سه چهره از خودشیفتگی
|کد مقاله||سال انتشار||مقاله انگلیسی||ترجمه فارسی||تعداد کلمات|
|32246||2012||5 صفحه PDF||سفارش دهید||محاسبه نشده|
Publisher : Elsevier - Science Direct (الزویر - ساینس دایرکت)
Journal : Personality and Individual Differences, Volume 53, Issue 3, August 2012, Pages 274–278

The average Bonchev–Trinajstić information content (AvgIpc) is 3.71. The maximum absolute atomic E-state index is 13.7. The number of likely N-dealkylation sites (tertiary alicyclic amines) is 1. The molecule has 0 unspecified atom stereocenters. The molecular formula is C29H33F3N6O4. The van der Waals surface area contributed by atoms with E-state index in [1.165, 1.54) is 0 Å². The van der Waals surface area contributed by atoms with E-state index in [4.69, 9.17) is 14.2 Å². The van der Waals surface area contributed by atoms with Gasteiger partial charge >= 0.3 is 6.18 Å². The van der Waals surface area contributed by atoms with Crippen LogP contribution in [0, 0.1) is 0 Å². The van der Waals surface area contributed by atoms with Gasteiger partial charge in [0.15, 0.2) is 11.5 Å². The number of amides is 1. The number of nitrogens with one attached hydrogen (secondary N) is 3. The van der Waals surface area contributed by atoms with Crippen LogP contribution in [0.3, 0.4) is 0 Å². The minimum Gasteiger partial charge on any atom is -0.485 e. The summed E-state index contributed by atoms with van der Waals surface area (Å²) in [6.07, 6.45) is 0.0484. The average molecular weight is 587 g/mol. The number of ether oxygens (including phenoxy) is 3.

Narcissism is increasingly recognised as a heterogeneous construct, with two dimensions of narcissistic dysfunction commonly accepted, Grandiose Narcissism and Vulnerable Narcissism. The current study aimed to provide empirical support for the heterogeneity of Narcissism. Along with the Pathological Narcissism Inventory (PNI) and the Narcissism subscale of the Narcissism–Aloofness–Confidence–Empathy (NACE), questionnaires assessing personality traits, psychopathologies, and behavioural characteristics were administered to Australian university students. In addition to confirming the two dimensions of Narcissism through factor and correlational analyses, a possible third dimension of Narcissism emerged which was markedly aggressive and antisocial. The current study highlights the phenomenological breadth of Narcissism and the need for an improved understanding of Narcissism, particularly given the imminent publication of DSM-5.